A lone investor, whether a genius or not, can typically keep a secret better than a community can, and does not have to publish his methods. This difference is important but not absolute because the Securities and Exchange Commission generally requires large institutional investment managers to file quarterly reports listing their holdings.
Through the years, despite Mr. Buffett’s admonitions not to do so, many people have tried to mirror his strategy as it is revealed on the Berkshire Hathaway Form 13F filed with the S.E.C. Because Mr. Buffett presents himself as a long-term value investor, investors may think it doesn’t matter that this filing may be months out of date. But not understanding exactly how he makes decisions, they don’t have his edge, must come to the party late and have frequently bid up prices as they compete against one another to buy the assets in his portfolio.
There is plenty of evidence of this: A 2008 study by Gerald S. Martin of American University and John Puthenpurackal of the University of Nevada, Las Vegas, found that when S.E.C. filings reveal changes in the Berkshire Hathaway portfolio, the stock prices of newly acquired companies had an abnormal one-day increase averaging 4 percent. Even so, they found long-lasting effects. A simulated replication strategy from 1976 through 2006 based on the S.E.C. filings outperformed the market by over 10 percent a year.
That was an amazing result, though merely copying Mr. Buffett has been less satisfying in recent years because his investment performance has dimmed somewhat. No one can excel all the time, and even a Buffett may produce in a lifetime no more than a few great ideas that may not be viable forever.
There are even bigger problems in replicating strategies extracted from the community of scholars who publish not only what they do, but why they do it.
For example, a much-talked-about paper by R. David McLean of Georgetown University and Jeffrey Pontiff of Boston College published last year pointed out that the effectiveness of stock market investing strategies seems to diminish, but not disappear, after publication.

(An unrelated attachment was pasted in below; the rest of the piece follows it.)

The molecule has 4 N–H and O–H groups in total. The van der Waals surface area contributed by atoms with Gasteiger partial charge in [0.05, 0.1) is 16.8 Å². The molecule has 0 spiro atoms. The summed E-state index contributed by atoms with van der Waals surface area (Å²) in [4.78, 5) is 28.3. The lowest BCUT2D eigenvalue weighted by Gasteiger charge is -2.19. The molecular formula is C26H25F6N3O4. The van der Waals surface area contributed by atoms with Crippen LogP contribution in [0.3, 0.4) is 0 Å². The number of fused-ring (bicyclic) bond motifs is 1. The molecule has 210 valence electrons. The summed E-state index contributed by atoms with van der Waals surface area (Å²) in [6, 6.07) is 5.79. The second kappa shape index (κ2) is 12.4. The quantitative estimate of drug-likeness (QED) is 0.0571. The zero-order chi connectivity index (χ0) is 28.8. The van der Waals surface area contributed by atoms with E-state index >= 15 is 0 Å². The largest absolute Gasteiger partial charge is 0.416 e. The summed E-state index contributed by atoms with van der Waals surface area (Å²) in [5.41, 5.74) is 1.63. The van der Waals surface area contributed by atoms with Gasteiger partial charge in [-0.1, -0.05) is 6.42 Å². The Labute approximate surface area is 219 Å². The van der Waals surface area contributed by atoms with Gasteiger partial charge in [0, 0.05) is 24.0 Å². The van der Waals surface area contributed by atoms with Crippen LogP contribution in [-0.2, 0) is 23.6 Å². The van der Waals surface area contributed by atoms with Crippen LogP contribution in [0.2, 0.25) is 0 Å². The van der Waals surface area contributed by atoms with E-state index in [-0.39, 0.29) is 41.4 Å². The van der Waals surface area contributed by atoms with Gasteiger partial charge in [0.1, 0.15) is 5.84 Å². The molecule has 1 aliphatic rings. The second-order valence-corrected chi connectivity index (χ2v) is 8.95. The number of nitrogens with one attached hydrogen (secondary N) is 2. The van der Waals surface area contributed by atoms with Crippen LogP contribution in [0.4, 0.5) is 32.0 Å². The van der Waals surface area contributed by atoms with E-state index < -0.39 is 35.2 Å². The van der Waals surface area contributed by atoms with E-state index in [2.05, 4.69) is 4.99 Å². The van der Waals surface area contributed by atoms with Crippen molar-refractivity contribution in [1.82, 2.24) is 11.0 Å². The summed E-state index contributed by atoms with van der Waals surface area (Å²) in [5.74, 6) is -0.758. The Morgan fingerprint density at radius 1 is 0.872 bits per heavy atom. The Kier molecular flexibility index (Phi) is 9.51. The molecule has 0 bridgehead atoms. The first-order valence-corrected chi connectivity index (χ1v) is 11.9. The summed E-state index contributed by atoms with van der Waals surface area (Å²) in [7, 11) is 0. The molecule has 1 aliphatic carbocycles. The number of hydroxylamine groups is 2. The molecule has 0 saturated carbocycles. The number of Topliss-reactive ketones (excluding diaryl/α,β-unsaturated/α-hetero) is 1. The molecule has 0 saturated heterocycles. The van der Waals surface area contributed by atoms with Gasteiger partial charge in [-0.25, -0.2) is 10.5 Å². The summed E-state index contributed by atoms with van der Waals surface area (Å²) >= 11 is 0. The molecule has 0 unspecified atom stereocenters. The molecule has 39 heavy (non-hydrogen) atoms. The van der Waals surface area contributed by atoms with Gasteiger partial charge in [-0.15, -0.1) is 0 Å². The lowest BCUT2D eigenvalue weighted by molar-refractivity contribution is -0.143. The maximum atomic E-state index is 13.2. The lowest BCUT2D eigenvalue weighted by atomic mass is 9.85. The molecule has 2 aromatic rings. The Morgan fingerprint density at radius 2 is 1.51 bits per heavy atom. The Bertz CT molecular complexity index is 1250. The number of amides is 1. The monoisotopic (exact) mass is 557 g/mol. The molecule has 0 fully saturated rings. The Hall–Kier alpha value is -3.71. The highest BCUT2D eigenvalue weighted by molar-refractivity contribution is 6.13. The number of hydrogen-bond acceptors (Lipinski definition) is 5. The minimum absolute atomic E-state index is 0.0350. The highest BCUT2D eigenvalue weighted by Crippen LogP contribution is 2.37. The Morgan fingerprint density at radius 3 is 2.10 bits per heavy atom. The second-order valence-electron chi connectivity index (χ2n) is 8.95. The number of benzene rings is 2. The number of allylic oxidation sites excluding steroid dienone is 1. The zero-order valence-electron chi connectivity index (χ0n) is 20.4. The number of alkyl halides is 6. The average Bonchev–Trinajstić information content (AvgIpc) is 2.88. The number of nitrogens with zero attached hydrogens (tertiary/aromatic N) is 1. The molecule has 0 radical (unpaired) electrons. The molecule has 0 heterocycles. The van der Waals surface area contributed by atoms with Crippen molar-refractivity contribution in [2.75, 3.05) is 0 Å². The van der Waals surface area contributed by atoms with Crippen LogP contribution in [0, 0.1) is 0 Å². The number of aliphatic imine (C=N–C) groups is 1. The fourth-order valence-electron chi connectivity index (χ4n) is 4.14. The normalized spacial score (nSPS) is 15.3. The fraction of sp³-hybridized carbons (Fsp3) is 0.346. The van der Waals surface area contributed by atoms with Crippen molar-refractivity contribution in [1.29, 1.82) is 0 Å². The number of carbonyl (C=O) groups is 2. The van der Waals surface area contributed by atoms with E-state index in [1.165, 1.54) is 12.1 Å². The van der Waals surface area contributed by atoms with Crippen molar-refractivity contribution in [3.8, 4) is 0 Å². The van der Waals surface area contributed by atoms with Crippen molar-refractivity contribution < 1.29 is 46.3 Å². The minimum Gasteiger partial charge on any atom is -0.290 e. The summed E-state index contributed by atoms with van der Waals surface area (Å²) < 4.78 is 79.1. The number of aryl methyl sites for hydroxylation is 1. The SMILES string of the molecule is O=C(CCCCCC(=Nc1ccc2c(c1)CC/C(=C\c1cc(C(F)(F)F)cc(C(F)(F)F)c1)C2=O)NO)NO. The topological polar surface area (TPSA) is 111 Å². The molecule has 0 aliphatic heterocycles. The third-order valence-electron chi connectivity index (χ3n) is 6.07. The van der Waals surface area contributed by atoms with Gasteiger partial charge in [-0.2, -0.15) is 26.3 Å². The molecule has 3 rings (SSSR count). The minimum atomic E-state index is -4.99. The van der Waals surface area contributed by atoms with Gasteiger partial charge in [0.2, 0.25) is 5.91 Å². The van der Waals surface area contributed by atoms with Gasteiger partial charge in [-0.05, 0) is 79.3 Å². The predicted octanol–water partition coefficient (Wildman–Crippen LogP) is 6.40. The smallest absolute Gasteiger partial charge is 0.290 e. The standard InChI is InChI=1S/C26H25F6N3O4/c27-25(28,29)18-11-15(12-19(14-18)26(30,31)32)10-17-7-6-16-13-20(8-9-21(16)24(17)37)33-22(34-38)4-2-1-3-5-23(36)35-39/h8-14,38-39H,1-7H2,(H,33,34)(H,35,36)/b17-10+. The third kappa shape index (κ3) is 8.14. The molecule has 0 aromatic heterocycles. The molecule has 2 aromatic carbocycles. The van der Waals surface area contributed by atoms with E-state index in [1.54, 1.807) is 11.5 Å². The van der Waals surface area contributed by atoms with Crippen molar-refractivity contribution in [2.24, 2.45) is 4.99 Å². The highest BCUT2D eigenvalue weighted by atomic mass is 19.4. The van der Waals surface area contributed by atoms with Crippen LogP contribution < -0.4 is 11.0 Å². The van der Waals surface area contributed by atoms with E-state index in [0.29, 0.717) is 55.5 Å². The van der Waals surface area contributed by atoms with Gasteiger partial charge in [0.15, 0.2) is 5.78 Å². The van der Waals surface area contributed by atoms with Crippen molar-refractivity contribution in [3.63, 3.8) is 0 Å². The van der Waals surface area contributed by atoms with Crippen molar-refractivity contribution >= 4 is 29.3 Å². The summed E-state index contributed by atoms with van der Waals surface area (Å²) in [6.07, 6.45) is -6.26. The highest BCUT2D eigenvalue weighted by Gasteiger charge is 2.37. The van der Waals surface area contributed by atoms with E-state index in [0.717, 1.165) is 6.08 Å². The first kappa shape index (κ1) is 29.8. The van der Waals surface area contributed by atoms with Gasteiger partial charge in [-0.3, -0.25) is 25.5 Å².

The paper, which won the American Finance Association’s 2016 Amundi Smith Breeden Award, examined 97 financial patterns that appeared to predict investment returns and had been published in reputable scholarly journals and supported by tests that found statistical significance. Such strategies relied on factors like price-earnings ratios, changes in analyst recommendations, credit rating downgrades, stock price momentum, industry momentum and failure to pay dividends.
The researchers looked at the performance of each of these strategies, assuming you had started right after the publication of research papers on them and then continued for years. They found that while the strategies outperformed the market, their success decreased by more than 50 percent after publication.
In a follow-up paper, the two authors, along with Joseph Engelberg of the University of California, San Diego, showed that one-day positive surprises on firms’ earnings announcements accounted for nearly all of the investment’s total outperformance. Why? It appears to be because the market consistently makes mistaken valuations of corporate earnings, which tend to be corrected in stock prices only when the final earnings evidence is staring traders in the face.
So what’s an investor to do? Both published statistical analyses and published actions and opinions of knowledgeable people, whether geniuses or just smart and well-informed investors, are worth mulling over if you have a taste for such things. But don’t follow these strategies blindly. We need to exercise our intuitive judgment as well as rely on the wisdom of smart, well-informed people to decide whether to continue to rely on statistical indicators and investment strategies that seemed to work in the past.
The problem is that the world is too complex for any method to work all of the time. The economist Alfred Marshall, then of Cambridge University, wrote in his 1890 textbook “Principles of Economics”: “Although scientific machinery should be as definite as possible, at the same time it should be flexible.” He added, “There is so much variety in economic problems, economic causes are intermingled with others in so many different ways, that exact scientific reasoning will seldom bring us all the way to the conclusion for which we are seeking.”
His reasoning is still valid. We need to use statistical analysis but also respect human intuition and even genius if we are able to identify it. But do so with caution. No single strategy is likely to beat the market forever.
- Source: NY Times